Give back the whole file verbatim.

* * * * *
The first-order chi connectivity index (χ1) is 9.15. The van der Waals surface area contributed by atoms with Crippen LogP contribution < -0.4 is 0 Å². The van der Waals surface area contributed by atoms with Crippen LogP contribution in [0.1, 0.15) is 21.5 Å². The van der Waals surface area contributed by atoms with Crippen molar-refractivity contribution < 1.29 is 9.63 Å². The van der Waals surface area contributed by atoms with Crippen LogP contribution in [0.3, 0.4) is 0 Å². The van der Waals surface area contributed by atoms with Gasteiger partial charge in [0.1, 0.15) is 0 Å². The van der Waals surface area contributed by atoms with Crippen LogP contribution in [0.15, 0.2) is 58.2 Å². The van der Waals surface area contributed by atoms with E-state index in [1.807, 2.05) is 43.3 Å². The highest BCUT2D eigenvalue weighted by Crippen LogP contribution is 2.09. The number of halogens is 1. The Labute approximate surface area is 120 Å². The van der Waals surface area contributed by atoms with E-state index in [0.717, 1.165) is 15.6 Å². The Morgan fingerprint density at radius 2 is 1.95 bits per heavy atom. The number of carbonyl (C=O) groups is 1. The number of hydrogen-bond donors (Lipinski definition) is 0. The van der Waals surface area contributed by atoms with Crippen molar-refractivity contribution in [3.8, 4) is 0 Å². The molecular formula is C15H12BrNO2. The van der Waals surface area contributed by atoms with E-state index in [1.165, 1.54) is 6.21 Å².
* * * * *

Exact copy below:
The first-order chi connectivity index (χ1) is 9.15. The van der Waals surface area contributed by atoms with Crippen LogP contribution < -0.4 is 0 Å². The van der Waals surface area contributed by atoms with Crippen LogP contribution in [0.1, 0.15) is 21.5 Å². The van der Waals surface area contributed by atoms with Crippen molar-refractivity contribution < 1.29 is 9.63 Å². The van der Waals surface area contributed by atoms with Crippen LogP contribution in [0.3, 0.4) is 0 Å². The van der Waals surface area contributed by atoms with Gasteiger partial charge in [0.1, 0.15) is 0 Å². The van der Waals surface area contributed by atoms with Crippen LogP contribution in [0.15, 0.2) is 58.2 Å². The van der Waals surface area contributed by atoms with E-state index in [1.807, 2.05) is 43.3 Å². The highest BCUT2D eigenvalue weighted by Crippen LogP contribution is 2.09. The number of halogens is 1. The Labute approximate surface area is 120 Å². The van der Waals surface area contributed by atoms with E-state index in [0.717, 1.165) is 15.6 Å². The Morgan fingerprint density at radius 2 is 1.95 bits per heavy atom. The number of carbonyl (C=O) groups is 1. The number of hydrogen-bond donors (Lipinski definition) is 0. The van der Waals surface area contributed by atoms with Crippen molar-refractivity contribution in [3.8, 4) is 0 Å². The molecular formula is C15H12BrNO2. The van der Waals surface area contributed by atoms with E-state index in [1.165, 1.54) is 6.21 Å².